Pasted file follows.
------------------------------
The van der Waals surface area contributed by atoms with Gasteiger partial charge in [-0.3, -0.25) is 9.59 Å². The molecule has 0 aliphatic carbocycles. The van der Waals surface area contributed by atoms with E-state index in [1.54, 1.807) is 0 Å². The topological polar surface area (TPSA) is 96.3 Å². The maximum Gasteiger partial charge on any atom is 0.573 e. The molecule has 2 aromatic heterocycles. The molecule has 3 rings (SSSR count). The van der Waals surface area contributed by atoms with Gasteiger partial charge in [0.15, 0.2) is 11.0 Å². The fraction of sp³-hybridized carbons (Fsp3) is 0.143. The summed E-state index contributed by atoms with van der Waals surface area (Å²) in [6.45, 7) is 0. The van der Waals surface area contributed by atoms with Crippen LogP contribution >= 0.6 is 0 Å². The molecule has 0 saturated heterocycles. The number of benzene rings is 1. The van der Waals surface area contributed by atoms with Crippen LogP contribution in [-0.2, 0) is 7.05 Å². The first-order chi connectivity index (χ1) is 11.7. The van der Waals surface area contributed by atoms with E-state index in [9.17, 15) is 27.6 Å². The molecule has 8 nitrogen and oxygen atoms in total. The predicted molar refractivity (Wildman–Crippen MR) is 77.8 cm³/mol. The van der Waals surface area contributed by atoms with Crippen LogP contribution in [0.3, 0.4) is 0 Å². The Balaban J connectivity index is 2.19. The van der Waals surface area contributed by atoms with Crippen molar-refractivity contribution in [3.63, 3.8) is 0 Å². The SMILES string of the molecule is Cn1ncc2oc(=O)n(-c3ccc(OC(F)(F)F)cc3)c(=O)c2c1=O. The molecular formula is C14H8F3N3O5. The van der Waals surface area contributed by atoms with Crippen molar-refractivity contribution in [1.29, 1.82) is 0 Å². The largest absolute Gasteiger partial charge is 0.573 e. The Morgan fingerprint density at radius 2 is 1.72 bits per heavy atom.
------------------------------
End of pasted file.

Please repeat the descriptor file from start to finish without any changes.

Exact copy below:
The van der Waals surface area contributed by atoms with Gasteiger partial charge in [-0.3, -0.25) is 9.59 Å². The molecule has 0 aliphatic carbocycles. The van der Waals surface area contributed by atoms with E-state index in [1.54, 1.807) is 0 Å². The topological polar surface area (TPSA) is 96.3 Å². The maximum Gasteiger partial charge on any atom is 0.573 e. The molecule has 2 aromatic heterocycles. The molecule has 3 rings (SSSR count). The van der Waals surface area contributed by atoms with Gasteiger partial charge in [0.15, 0.2) is 11.0 Å². The fraction of sp³-hybridized carbons (Fsp3) is 0.143. The summed E-state index contributed by atoms with van der Waals surface area (Å²) in [6.45, 7) is 0. The van der Waals surface area contributed by atoms with Crippen LogP contribution >= 0.6 is 0 Å². The molecule has 0 saturated heterocycles. The number of benzene rings is 1. The van der Waals surface area contributed by atoms with Crippen LogP contribution in [-0.2, 0) is 7.05 Å². The first-order chi connectivity index (χ1) is 11.7. The van der Waals surface area contributed by atoms with E-state index in [9.17, 15) is 27.6 Å². The molecule has 8 nitrogen and oxygen atoms in total. The predicted molar refractivity (Wildman–Crippen MR) is 77.8 cm³/mol. The van der Waals surface area contributed by atoms with Crippen LogP contribution in [0.3, 0.4) is 0 Å². The Balaban J connectivity index is 2.19. The van der Waals surface area contributed by atoms with Crippen molar-refractivity contribution in [3.63, 3.8) is 0 Å². The SMILES string of the molecule is Cn1ncc2oc(=O)n(-c3ccc(OC(F)(F)F)cc3)c(=O)c2c1=O. The molecular formula is C14H8F3N3O5. The van der Waals surface area contributed by atoms with Crippen molar-refractivity contribution in [1.29, 1.82) is 0 Å². The largest absolute Gasteiger partial charge is 0.573 e. The Morgan fingerprint density at radius 2 is 1.72 bits per heavy atom.